Online Reputation Management for the Art World and Why It Matters
Why Galleries, Museums, Dealers, Collectors, Auction Houses and Artists Need Online Reputation Management
See Related Article: Online Reputation Management and Social Media for Art Galleries
The hushed “white cube” galleries of Chelsea or auction show rooms of London, still doing multi-million dollar business with a handshake, are being thrust into contemporary times with the advent of social media and online reputation management.
Galleries, museums, auction houses, dealers, collectors, art fairs and even artists—like any business—are brands, too. And what is said about them online is their online reputation.
This includes articles that show up in Google searches, as well as blogs; Tweets, Facebook, LinkedIn posts; comments on art related sites; and other electronic “chatter.”
Since many transactions are private and hardly broadcast, or are often behind the rarified backrooms on Twenty-Second Street, the East End, or at Frieze, why would it really matter what someone says on the internet?
After all, buying art is a very personal experience. Unless you have already seen the piece, rarely do you go to a web site to purchase a unique work (even with editions, such as prints or photographs, you need to see the condition before buying).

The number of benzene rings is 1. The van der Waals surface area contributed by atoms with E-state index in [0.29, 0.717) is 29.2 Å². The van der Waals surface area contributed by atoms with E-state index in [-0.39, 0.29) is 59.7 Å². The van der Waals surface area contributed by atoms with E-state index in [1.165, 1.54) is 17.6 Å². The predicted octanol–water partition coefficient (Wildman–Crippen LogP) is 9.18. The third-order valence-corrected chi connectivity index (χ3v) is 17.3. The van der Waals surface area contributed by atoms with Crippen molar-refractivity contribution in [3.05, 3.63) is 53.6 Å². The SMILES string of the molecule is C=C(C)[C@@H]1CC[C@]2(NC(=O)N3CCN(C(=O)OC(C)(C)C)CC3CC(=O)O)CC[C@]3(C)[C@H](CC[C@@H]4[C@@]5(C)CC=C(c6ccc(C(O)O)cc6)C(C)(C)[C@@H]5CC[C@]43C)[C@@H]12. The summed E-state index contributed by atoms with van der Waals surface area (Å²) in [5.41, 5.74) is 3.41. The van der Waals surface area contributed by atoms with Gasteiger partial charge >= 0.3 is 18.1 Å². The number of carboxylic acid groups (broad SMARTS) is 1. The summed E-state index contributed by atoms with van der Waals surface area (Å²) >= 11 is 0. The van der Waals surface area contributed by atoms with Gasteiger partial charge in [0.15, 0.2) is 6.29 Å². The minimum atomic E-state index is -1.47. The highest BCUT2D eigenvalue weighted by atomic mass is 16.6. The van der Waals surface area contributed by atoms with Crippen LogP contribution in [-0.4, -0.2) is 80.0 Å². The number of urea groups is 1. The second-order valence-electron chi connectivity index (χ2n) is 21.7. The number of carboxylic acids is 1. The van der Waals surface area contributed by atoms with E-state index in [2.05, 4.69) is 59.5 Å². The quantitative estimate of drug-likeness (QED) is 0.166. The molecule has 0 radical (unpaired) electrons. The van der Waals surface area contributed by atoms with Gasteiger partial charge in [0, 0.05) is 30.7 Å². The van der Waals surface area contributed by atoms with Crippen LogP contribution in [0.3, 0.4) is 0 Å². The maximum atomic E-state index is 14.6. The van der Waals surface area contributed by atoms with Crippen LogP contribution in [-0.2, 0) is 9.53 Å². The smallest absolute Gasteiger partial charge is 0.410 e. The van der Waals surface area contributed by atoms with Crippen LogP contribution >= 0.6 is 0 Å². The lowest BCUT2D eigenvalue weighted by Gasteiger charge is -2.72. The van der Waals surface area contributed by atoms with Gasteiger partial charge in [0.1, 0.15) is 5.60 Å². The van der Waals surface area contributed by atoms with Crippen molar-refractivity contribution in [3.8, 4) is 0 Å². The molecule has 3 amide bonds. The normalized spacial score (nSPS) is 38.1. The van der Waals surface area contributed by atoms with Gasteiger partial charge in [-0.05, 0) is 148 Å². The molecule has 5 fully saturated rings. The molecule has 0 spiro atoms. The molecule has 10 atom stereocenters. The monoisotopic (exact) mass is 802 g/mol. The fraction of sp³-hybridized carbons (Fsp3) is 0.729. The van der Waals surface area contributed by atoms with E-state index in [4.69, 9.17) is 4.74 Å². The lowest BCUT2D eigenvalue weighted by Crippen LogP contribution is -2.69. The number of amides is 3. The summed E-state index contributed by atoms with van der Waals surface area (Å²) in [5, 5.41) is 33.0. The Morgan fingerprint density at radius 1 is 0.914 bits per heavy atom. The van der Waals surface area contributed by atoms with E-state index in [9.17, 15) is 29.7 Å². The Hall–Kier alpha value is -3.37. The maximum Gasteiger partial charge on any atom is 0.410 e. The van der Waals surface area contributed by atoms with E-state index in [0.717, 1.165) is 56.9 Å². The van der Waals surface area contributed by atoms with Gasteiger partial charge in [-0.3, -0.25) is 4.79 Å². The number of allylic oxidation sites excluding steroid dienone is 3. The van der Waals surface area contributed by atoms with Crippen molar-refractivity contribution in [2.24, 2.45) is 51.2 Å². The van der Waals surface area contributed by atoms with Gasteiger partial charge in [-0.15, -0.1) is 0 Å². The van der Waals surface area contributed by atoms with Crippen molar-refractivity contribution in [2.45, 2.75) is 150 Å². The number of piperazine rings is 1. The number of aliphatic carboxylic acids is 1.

However, there are many ways a negative internet post can impact the art world.
Spreading Artist Scandal
For example, a prominent artist (with well known parents) could be negatively impacted by a personal or other scandal. Word of this spreads, impacting collectors who start to wonder: is it worth dealing with this? Is the artist unstable or will be sidetracked from creating their work? It could also spread to the other family members, who could innocently be dragged in.
Or a dealer could be involved in a lawsuit over provenance. This might be well known in small circles or even reported in the Times, but having several negative links showing up on the first page of Google—above the gallery’s site and artists—could easily give a collector pause and re-think dealing with them, resulting in lost sales. This could be sizable, even if its one piece (figure that an established emerging artist’s work might sell for $10,000 to $50,000; an established or “blue chip” artist could sell work above $100,000). The impact could be devastating.
Discrediting of Gallery Competitor
Or two galleries working in the secondary market could have work by the same artist, and one being disreputable, could create an anonymous campaign discrediting the competitor as selling fake or inferior works. Posted on sites such as Ripoffreport.com can be damaging and hard to remove since this could spread to other sites.
Or in an effort to raise capital, a museum decides deaccessioning a very prominent painting or group of works are the only options to save the overall collection. The resulting attention spread online through blogs and social media result in the institution being perceived very negatively, which could impact attendance or art donations.
Web Savvy Young Collectors
Finally, one of the reasons for the large growth of the contemporary art market is the raise of young collectors, who are web savvy, and often look to Google for reviews, tips, or other information about both an artist and gallery.
See related article, “Why The Art World Should be on the App Snapchat.”
The Bottom Line
So, even though most art deals are private, a negative online reputation could result in lost sales or worse—closed doors.
See Related Article: “Each Negative Link or Review Loses 30 Customers or $30,000.”
Steven W Giovinco